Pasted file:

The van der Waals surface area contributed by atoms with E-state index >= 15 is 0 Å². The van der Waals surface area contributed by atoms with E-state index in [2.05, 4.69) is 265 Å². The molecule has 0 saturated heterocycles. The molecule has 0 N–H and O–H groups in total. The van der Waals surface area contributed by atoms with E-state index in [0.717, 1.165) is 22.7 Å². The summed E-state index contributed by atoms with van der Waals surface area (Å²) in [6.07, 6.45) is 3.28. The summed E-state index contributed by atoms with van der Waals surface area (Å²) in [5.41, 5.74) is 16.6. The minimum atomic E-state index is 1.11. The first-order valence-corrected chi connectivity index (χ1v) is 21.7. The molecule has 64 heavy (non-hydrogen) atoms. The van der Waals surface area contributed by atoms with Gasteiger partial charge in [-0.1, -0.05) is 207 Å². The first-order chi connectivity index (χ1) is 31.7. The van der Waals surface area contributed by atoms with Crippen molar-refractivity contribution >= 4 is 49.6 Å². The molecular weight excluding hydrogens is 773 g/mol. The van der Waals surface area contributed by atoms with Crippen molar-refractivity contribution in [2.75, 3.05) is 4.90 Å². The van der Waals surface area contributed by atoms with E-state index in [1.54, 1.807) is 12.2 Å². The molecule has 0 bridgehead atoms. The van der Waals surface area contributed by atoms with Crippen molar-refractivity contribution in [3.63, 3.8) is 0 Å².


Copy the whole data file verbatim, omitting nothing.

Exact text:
The van der Waals surface area contributed by atoms with E-state index >= 15 is 0 Å². The van der Waals surface area contributed by atoms with E-state index in [2.05, 4.69) is 265 Å². The molecule has 0 saturated heterocycles. The molecule has 0 N–H and O–H groups in total. The van der Waals surface area contributed by atoms with E-state index in [0.717, 1.165) is 22.7 Å². The summed E-state index contributed by atoms with van der Waals surface area (Å²) in [6.07, 6.45) is 3.28. The summed E-state index contributed by atoms with van der Waals surface area (Å²) in [5.41, 5.74) is 16.6. The minimum atomic E-state index is 1.11. The first-order valence-corrected chi connectivity index (χ1v) is 21.7. The molecule has 64 heavy (non-hydrogen) atoms. The van der Waals surface area contributed by atoms with Gasteiger partial charge in [-0.1, -0.05) is 207 Å². The first-order chi connectivity index (χ1) is 31.7. The van der Waals surface area contributed by atoms with Crippen molar-refractivity contribution >= 4 is 49.6 Å². The molecular weight excluding hydrogens is 773 g/mol. The van der Waals surface area contributed by atoms with Crippen molar-refractivity contribution in [2.75, 3.05) is 4.90 Å². The van der Waals surface area contributed by atoms with E-state index in [1.54, 1.807) is 12.2 Å². The molecule has 0 bridgehead atoms. The van der Waals surface area contributed by atoms with Crippen molar-refractivity contribution in [3.63, 3.8) is 0 Å².